2. How does Tm4 mediate their changes? Understanding that Tm4 was overexpressed within group A, we could see through these observations that Tm4 clearly plays a role in phenotypic differentiation. As opposed to group B, as group A displayed a greater frequency of the type D and E phenotypes, it could be deduced that the overexpression of Tm4 in group A created an increase in the growth of processes of the dendritic cell. Conversely, lacking the overexpression of the Tm4 caused the formation of shorter processes leading to phenotypes A-C.
Part B (db cAMP induced differentiation of B35 cells)
1. What are the changes in Phenotypes that you observe between group A and group B? Similar to the group 1 observations, Group A expressed a greater frequency for the Type D and E phenotype (longer processes), while group B expressed group A-C (shorter processes). Furthermore, Group A showed greater branching in their neurites.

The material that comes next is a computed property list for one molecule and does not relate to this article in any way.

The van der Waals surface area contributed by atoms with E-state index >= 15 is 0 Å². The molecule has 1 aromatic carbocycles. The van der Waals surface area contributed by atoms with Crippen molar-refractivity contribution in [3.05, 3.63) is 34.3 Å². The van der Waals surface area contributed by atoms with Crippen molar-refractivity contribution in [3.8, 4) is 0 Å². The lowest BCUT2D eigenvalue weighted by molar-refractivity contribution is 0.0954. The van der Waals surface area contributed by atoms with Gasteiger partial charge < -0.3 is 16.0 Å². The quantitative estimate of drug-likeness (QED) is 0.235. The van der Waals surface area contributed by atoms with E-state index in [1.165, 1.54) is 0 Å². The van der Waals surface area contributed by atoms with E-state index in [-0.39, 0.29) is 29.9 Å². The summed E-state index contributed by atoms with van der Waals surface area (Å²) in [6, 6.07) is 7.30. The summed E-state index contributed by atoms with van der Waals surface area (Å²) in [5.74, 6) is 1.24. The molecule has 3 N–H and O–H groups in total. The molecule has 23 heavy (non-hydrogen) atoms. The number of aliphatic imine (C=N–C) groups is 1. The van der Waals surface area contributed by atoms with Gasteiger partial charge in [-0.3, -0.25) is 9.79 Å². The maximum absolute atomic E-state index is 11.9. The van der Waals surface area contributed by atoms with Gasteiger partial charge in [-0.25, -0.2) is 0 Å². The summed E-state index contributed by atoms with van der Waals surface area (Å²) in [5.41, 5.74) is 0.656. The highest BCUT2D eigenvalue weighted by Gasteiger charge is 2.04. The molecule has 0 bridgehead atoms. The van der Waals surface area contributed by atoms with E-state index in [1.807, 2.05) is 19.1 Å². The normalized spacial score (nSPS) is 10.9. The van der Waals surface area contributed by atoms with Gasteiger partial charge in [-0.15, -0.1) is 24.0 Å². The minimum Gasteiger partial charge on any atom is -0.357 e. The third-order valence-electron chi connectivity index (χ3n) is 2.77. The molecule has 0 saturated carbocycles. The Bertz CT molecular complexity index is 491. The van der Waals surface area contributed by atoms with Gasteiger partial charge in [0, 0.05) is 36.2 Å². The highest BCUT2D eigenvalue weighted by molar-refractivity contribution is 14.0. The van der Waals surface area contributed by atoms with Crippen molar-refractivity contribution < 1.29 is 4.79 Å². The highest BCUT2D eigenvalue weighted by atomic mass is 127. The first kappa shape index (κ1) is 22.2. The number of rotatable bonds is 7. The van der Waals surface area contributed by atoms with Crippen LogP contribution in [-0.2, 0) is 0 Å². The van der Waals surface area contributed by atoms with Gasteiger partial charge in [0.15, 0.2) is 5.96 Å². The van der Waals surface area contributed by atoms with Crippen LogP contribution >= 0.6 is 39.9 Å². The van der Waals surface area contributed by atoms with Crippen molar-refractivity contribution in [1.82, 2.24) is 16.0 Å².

2. How does Tm4 mediate their changes? Tropomyosin is an actin binding protein and accounts for the stability of actin filaments through the regulation of actin assembly and organisation. It has been discovered that there were high concentrations of Tm4 in the neurites of young animals . This may point to the notion that Tm4 is associated with neurite growth. This paralleled our observations in that the cells with overexpressed Tm4 showed greater length of neurite growth and branching. Thus, we can assume that with Tm4, it allows for greater process growth and branching, which are essential for the development of young animals.
Critique of Project Pages
Intro - It would be better if the introduction is broken up for easier read
history - Great!
What is SJ? - The elaboration of the components of the SJ would allow for better understanding
Type of SJ - Outlining where they are located and their actions in those locations would be good
modulation - What is the effect of modulation?